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The Delaware register, or, Farmers', manufacturers' & mechanics' advocate. [volume] (Wilmington, Del.) 1828-1829, March 14, 1829, Image 1

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they ought to be—"The vehicles of Intelligence, not the common Beweis of Scandal.
Our Public Journals
Voi,. I.
No. 20.
Tlie Delaware Register is published every Saturday
morning, by Jl. if H. Wilson, No. 105, Market Street, at
X in Dollars per annum, if paid in advance ; otherwise, Two
Dollars and Fifty Cents.
Handbills, Cards, Blanks, Pamphlets, and Job Printing in
miterai, esecuted with neatness and despatch, and at mode
rate prices, at the Office of the Register.
O- Advertisements inserted on reasonable terms.
Among the benevolent institutions of the day, there
is not, perhaps, one which is calculated to produce
important and beneficial results, than Sunday
Schools. The moral lessons there taught are admin
istered principally to those of an ago when the heart
is peculiarly susceptible of good impression's ; and il
is a remarkable and pleasing fact, and one which
speaks volumes in favor of these Schools, and which
ought to put to silence the opponents of them, that in
the criminal lists of most of our principal cities and
towns, very few instances arc recorded of persons
who have enjoyed tin* blessings of a Sunday School
education, having beep brougut to the bar of jus
tice for a violation of the laws.
I did not set out to write an essay in favor of Sun
day Schools, or to adduce arguments to prove their
utility. My object was merely to mention a few cir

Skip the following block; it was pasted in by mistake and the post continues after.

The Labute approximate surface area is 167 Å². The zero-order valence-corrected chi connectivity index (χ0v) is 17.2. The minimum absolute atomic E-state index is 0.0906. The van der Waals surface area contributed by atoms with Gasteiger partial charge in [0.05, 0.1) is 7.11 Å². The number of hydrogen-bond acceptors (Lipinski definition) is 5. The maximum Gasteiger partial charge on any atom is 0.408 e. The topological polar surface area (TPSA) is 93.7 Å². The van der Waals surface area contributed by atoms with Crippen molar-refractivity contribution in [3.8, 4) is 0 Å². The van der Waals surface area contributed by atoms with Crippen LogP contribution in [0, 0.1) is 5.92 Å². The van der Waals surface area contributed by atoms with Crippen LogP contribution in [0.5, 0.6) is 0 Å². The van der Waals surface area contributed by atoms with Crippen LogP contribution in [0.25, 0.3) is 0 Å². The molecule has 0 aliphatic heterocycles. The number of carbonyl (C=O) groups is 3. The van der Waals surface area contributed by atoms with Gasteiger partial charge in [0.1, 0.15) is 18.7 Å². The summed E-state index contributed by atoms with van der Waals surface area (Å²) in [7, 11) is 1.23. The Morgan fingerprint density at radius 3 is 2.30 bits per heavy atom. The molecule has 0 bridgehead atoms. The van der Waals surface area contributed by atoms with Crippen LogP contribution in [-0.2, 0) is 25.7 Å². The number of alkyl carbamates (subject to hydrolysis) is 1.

cumstances in which I sincerely hope a goodly por
tion of the citizens of this Borough will feel them
selves interested.
A few weeks ago I visited the Sunday School of
the Episcopal Congregation of Wilmington, which is
held in the Academy. 1 there beheld upwards of one
hundred anil twenty children, of both sexes, attending
with much earnestness to tho lessons and instructions
imparted by about twenty teachers. Tho scene, to me,
was one of deep interest, and could not fail to pro
duce in any thoughtful mind, a crowd of solemn
and important reflections,
labor bestowed on these scholars would not be entire
ly lost; and that many of them would thereby be
made more dutiful children, more faithful servants,
more useful members of society, and better qualified
to enter upon the discharge of its various reciprocal
duties. After thcs usual lessons had been gone through,
the Pastor of the Congregation, the Rev Mr Coit,
according to his usual custom, addressed the chil
dren. For such a task this gentleman appears to
possess a very happy adaptation of language and man
ner. 1 was pleased to observe anil to learn that in
this School no attempt is made to create any thing
ol' a sectarian feeling. Teaching to spell and read,
Snd enjoining the observance of the duties we owe to
onr Creator and our Mow creatures; duties acknowl
edged by all denominations of Christians, and by all
good members of Society, are the subjects to which
tint teachers devote their attention, and in the address
alluded to, I do not think there was a precept incul
cated, to which any parent, guardian, or master, in the
Borough, wolfed make exception.
• Some of your readers may not be aware that in
1321, the Legislature of Delaware made an annual
Impropriation of two hundred dollars for each county,
for the support of Sunday Schools, limiting the
aiJiQunt to be claimed for each ichite scholar, to twen
I felt confident that the
ty cents, blacks being excluded nltogether.from any
benefit in its provisions. Tluse Schools have, how
ever, so greatly increased in this County, that when